Zeros and Ones: Digital Women and the New Technoculture

Sadie Plant, Author
Sadie Plant, Author Doubleday Books $23.95 (320p) ISBN 978-0-385-48260-8
Reviewed on: 09/01/1997
Release date: 09/01/1997
Hardcover - 305 pages - 978-1-85702-698-6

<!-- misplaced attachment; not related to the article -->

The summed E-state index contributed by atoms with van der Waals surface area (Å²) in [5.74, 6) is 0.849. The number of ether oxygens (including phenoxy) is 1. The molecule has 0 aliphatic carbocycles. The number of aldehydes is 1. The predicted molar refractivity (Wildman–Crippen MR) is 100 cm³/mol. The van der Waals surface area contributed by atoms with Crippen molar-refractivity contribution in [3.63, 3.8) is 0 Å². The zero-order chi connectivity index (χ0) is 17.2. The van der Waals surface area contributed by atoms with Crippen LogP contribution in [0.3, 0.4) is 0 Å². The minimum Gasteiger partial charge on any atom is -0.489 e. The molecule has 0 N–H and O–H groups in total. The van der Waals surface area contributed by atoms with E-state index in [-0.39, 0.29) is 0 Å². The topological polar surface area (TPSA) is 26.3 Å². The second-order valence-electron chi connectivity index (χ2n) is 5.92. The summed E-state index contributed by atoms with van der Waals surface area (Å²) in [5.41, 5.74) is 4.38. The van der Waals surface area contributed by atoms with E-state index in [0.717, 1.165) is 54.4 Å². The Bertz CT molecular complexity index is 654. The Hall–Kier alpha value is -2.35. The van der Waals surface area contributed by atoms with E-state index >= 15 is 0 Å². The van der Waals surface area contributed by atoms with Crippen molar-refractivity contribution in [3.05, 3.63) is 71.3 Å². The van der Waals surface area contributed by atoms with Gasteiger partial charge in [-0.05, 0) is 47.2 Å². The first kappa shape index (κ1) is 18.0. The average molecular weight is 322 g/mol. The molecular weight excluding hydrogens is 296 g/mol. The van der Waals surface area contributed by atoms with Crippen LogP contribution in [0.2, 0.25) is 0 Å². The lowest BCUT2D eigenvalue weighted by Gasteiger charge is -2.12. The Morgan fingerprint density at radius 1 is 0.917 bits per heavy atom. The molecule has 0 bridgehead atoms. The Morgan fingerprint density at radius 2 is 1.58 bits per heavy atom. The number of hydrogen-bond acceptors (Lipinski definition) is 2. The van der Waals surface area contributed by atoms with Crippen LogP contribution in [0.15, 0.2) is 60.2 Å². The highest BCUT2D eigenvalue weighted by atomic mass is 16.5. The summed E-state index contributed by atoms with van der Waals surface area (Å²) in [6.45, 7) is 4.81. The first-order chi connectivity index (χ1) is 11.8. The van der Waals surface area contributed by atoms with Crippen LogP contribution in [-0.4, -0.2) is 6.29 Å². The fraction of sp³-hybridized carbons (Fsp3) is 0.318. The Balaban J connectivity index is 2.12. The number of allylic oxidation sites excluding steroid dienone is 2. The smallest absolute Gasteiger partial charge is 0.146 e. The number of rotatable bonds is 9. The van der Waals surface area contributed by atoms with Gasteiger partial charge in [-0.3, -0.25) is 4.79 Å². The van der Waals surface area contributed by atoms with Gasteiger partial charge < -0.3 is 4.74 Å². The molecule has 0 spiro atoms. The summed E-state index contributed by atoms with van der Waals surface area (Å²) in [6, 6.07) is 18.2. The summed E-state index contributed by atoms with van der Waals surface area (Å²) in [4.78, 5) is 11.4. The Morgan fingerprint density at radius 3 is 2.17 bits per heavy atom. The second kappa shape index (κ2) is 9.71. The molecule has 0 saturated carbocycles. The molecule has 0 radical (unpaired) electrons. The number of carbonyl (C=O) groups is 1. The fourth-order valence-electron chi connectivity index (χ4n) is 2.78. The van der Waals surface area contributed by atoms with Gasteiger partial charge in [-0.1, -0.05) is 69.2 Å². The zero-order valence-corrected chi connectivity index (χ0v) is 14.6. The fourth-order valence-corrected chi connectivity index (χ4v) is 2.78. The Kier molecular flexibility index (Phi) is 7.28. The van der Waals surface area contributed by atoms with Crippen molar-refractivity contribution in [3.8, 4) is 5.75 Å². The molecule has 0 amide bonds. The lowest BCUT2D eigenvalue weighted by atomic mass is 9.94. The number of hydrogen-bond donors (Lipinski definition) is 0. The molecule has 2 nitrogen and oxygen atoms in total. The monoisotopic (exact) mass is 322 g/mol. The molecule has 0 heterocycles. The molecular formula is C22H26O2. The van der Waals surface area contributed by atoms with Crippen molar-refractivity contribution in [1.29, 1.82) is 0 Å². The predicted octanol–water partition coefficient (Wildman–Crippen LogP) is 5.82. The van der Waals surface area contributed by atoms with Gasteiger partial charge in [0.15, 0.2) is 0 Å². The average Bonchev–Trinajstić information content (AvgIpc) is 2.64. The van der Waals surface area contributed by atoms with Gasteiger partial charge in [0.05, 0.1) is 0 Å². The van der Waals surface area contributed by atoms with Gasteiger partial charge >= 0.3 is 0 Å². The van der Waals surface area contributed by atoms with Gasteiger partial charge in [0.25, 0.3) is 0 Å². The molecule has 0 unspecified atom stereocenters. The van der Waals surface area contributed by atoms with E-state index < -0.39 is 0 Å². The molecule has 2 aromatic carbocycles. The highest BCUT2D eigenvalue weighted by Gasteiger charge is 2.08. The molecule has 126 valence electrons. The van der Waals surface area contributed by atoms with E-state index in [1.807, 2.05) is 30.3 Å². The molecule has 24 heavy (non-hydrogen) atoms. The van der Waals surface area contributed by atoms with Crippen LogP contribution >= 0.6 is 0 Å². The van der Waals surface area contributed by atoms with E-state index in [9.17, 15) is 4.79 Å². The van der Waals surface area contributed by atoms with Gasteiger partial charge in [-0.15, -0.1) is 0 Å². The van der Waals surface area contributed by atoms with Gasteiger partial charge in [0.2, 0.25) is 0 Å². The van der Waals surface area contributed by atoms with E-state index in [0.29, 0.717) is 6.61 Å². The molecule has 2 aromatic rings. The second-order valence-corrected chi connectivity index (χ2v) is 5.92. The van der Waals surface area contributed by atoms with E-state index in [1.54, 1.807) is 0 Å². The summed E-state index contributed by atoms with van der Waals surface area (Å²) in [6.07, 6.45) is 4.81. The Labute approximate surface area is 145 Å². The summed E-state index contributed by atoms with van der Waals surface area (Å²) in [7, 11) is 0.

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In this vibrant manifesto, Plant (The Most Radical Gesture) weaves a portrait of the influences that women have had on the development of the computer age. Women, their work and their thought have nurtured the growth of computing for a long time, she explains. From the egomaniacal wisdom of Byron's daughter, Ada Lovelace, and her involvement with Charles Babbage and his Difference Engine, through the ""runaway female circuitry"" of human reproduction, this appropriately nonlinear history illuminates both the enormity and the subtlety of female software. Not only were women the first computers, when computers were not machines, says Plant, but their minds arguably work differently from male minds: ""women... think about more things, allowing all parts of their brains to rest."" What is most remarkable here is that, in her description of the roles women have played in the digital age, Plant demonstrates the ""`woven' interconnectedness"" (George Londow, quoted by Plant) of digital networks. She asserts, and simultaneously demonstrates, that ""no topic is as regular and simple as was once assumed."" Plant finds that Darwinism is ""a self-reinforcing loop with which orthodox conceptions of evolution have simply been unable to cope."" Similarly, the circular, crafted logic of this often brilliant work is a challenge, although readers who embrace it will be well rewarded. (Oct.)
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